Computer files are subject to being erased due to unintentional error, viruses, or hardware malfunction. Therefore, it is wise to create at least one copy of your electronic files as soon as possible after scanning an organizing the files.
You can do so by copying your information into external storage. Or you can save them into cloud storage.
External storage likely keeps your files safer from hackers who might otherwise be able to infiltrate your network. On the other hand, cloud storage likely provides more convenience in terms of access to your information.
Steps to a Paperless Office – No 5: Repeat
It might be most effective if you scan things in bunches rather than every time you acquire a new document. Perhaps each week, or each month, set some times to scan documents that you have accumulated during the week. The frequency you select will be based on how many papers come by you, and also your personal scanning style. If scanning things at the moment works for you, then do that. The important thing is to be consistent.
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Steps to a Paperless Office – No 6: Adopt E-Notes
Apart from scanning paper documents, you should avoid handwritten notes. This is especially true since even a PDF editor cannot convert handwritten text into searchable text.
Microsoft OneNote is great for this because you can easily create separate notebooks for your notes. Within them, you can create separate sections and pages. You can import images, audio, draw in it, perform math operations and so much more! Another feature I love is how easy it is to create checklists and give list items different tags. The fact that it is free, searchable, and allows note accesses from different devices are also great benefits.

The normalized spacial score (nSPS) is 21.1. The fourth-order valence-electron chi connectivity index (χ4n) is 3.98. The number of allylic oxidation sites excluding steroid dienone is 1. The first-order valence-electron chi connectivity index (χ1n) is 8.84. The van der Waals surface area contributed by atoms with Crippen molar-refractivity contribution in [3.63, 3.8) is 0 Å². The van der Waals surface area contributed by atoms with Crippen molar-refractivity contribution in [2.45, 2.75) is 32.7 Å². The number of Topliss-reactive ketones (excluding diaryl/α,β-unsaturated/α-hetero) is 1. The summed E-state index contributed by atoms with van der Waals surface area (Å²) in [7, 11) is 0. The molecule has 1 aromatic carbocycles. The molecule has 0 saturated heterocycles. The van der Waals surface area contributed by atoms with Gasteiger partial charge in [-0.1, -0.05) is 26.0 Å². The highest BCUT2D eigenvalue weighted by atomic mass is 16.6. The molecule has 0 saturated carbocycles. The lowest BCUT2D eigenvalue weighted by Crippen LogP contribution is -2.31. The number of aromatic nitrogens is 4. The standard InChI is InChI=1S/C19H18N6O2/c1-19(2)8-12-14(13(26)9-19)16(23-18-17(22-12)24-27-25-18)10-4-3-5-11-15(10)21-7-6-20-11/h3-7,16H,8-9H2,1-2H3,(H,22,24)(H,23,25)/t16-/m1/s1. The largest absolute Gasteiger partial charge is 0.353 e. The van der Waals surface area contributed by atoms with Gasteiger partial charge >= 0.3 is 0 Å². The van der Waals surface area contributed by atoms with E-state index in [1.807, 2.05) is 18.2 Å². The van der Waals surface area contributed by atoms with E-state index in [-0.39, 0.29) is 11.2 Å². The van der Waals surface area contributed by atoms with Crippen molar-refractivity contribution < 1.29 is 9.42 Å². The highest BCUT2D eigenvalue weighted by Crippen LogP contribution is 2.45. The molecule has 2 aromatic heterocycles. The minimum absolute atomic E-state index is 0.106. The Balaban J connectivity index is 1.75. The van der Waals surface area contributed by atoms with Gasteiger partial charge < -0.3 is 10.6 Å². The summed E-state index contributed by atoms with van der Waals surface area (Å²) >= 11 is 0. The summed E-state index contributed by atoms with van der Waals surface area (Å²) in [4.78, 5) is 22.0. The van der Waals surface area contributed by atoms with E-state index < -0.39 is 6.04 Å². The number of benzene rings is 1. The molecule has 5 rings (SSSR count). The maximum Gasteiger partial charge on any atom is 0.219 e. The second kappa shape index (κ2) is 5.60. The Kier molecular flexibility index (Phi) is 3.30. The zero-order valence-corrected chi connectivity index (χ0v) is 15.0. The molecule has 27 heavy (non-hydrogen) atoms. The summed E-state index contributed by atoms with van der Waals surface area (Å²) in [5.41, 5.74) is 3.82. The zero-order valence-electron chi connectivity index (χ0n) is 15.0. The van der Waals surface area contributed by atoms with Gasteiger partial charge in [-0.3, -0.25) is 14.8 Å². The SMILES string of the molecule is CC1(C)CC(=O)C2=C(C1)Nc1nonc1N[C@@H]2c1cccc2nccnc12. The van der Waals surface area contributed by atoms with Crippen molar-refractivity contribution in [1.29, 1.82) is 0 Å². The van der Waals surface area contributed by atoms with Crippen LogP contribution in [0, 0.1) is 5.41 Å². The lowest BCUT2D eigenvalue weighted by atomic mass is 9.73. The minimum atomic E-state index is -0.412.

Other alternatives to Microsoft OneNote are Google Keep or Evernote. These applications also have great feature and are all accessible form multiple devices. This means you can update information wherever you are, whether on the cell phone or desktop. You will likely also find it easier to see your notes all in one place rather than reaching out for post its you have scattered all over.
While jotting quick notes on a cell phone is feasible for brief sticky note style content, to maximize your chances of documenting more substantial content (e.g. meeting minutes) electronically, it is handy to have a small portable laptop that you can carry around with you all the time.
The Microsoft Surface Go is an example of a laptop that is as portable than a notebook. (I love my Surface Go!) You will also want to get the type cover to more easily be able to type in the device. A mouse and a dock (to be able to hook up to printers, projectors, etc.) are other more optional, but still quite important, accessories you might want to consider getting if you get a Surface go.
Of course, if you do note something down on paper, transfer the content to your electronic notes as soon as possible and shred it.
It takes some effort to adjust to keeping electronic notes, but ultimately help you be more efficient and organized. For sure, it will definitely help you cut down on littering your desk with post it notes or papers.
Regularly Purge Electronic Documents
Even though you can get away with more unnecessary thing electronically, it is best to get rid of things you don’t need. This makes it easier to find important things and require less storage. That is why a few times a year, you should go over your files and purge those that you will not need again. This is not unlike what you would do with paper files after all.
With the right equipment and the right process, you can save yourself the burden of taking up valuable workspace. You can also work more efficiently by making your information you need more easily to find and access. Furthermore, you can potentially also make your information safer and more secure, as well as be able to make better use of information.
If this is your first foray into your efforts of going paperless, and you have accumulated a lot of paperwork, if will definitely take an enormous amount of effort and commitment to start your paperless journey. Once you get started, however, you will feel motivated by your progress and the benefits of electronic document storage. When you are done, you will likely be thrilled to have new space available to you and will wonder why you did go paperless much sooner. I hope these steps to paperless office will help you in your quest to become paperless.